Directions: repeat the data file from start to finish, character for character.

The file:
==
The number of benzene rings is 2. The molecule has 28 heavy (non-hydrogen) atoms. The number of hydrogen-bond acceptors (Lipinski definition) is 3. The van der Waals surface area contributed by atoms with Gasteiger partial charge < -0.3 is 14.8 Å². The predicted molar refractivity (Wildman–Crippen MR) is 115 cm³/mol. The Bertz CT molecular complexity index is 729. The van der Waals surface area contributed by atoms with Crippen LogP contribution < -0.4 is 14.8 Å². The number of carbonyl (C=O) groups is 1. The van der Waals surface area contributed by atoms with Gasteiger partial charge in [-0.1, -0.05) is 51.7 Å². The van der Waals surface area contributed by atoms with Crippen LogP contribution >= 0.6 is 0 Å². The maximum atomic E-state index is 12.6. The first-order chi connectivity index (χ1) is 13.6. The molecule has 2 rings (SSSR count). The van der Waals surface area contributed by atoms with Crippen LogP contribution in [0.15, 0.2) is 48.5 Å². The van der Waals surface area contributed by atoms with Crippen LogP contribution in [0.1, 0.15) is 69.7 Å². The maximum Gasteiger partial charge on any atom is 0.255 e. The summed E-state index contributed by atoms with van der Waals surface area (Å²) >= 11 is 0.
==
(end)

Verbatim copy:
The number of benzene rings is 2. The molecule has 28 heavy (non-hydrogen) atoms. The number of hydrogen-bond acceptors (Lipinski definition) is 3. The van der Waals surface area contributed by atoms with Gasteiger partial charge < -0.3 is 14.8 Å². The predicted molar refractivity (Wildman–Crippen MR) is 115 cm³/mol. The Bertz CT molecular complexity index is 729. The van der Waals surface area contributed by atoms with Crippen LogP contribution < -0.4 is 14.8 Å². The number of carbonyl (C=O) groups is 1. The van der Waals surface area contributed by atoms with Gasteiger partial charge in [-0.1, -0.05) is 51.7 Å². The van der Waals surface area contributed by atoms with Crippen LogP contribution >= 0.6 is 0 Å². The maximum atomic E-state index is 12.6. The first-order chi connectivity index (χ1) is 13.6. The molecule has 2 rings (SSSR count). The van der Waals surface area contributed by atoms with Crippen LogP contribution in [0.15, 0.2) is 48.5 Å². The van der Waals surface area contributed by atoms with Crippen LogP contribution in [0.1, 0.15) is 69.7 Å². The maximum Gasteiger partial charge on any atom is 0.255 e. The summed E-state index contributed by atoms with van der Waals surface area (Å²) >= 11 is 0.